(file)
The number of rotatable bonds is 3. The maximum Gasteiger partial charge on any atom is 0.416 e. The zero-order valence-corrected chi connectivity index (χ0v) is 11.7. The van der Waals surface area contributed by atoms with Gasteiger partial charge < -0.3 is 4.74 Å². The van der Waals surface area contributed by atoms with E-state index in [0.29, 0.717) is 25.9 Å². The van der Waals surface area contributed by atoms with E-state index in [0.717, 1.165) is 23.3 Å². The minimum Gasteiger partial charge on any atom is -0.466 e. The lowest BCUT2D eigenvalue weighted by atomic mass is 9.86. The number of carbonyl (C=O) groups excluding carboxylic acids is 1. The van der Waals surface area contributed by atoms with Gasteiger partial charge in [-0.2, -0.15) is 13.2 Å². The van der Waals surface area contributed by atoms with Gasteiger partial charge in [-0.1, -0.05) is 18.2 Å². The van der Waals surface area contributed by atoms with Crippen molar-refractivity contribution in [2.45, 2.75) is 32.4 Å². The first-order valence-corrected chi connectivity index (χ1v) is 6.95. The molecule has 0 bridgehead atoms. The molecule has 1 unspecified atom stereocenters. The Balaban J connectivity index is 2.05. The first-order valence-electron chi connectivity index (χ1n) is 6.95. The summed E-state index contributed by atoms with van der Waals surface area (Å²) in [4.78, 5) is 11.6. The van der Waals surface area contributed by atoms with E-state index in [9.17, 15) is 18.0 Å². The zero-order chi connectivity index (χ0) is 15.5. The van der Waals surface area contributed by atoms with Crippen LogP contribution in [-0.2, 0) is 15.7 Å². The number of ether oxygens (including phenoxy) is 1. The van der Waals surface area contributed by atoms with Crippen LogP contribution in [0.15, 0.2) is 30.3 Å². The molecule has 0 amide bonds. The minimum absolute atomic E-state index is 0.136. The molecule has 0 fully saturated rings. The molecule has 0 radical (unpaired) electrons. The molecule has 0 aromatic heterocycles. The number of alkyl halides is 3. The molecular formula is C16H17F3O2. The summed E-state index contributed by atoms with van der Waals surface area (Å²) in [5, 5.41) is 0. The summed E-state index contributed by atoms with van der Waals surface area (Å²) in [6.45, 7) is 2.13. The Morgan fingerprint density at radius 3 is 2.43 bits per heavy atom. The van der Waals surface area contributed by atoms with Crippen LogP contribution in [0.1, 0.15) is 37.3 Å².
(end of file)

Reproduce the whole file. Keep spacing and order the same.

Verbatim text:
The number of rotatable bonds is 3. The maximum Gasteiger partial charge on any atom is 0.416 e. The zero-order valence-corrected chi connectivity index (χ0v) is 11.7. The van der Waals surface area contributed by atoms with Gasteiger partial charge < -0.3 is 4.74 Å². The van der Waals surface area contributed by atoms with E-state index in [0.29, 0.717) is 25.9 Å². The van der Waals surface area contributed by atoms with E-state index in [0.717, 1.165) is 23.3 Å². The minimum Gasteiger partial charge on any atom is -0.466 e. The lowest BCUT2D eigenvalue weighted by atomic mass is 9.86. The number of carbonyl (C=O) groups excluding carboxylic acids is 1. The van der Waals surface area contributed by atoms with Gasteiger partial charge in [-0.2, -0.15) is 13.2 Å². The van der Waals surface area contributed by atoms with Gasteiger partial charge in [-0.1, -0.05) is 18.2 Å². The van der Waals surface area contributed by atoms with Crippen molar-refractivity contribution in [2.45, 2.75) is 32.4 Å². The first-order valence-corrected chi connectivity index (χ1v) is 6.95. The molecule has 0 bridgehead atoms. The molecule has 1 unspecified atom stereocenters. The Balaban J connectivity index is 2.05. The first-order valence-electron chi connectivity index (χ1n) is 6.95. The summed E-state index contributed by atoms with van der Waals surface area (Å²) in [4.78, 5) is 11.6. The van der Waals surface area contributed by atoms with E-state index in [9.17, 15) is 18.0 Å². The zero-order chi connectivity index (χ0) is 15.5. The van der Waals surface area contributed by atoms with Crippen LogP contribution in [-0.2, 0) is 15.7 Å². The number of ether oxygens (including phenoxy) is 1. The van der Waals surface area contributed by atoms with Crippen LogP contribution in [0.15, 0.2) is 30.3 Å². The molecule has 0 amide bonds. The minimum absolute atomic E-state index is 0.136. The molecule has 0 fully saturated rings. The molecule has 0 radical (unpaired) electrons. The molecule has 0 aromatic heterocycles. The number of alkyl halides is 3. The molecular formula is C16H17F3O2. The summed E-state index contributed by atoms with van der Waals surface area (Å²) in [5, 5.41) is 0. The summed E-state index contributed by atoms with van der Waals surface area (Å²) in [6.45, 7) is 2.13. The Morgan fingerprint density at radius 3 is 2.43 bits per heavy atom. The van der Waals surface area contributed by atoms with Crippen LogP contribution in [0.1, 0.15) is 37.3 Å².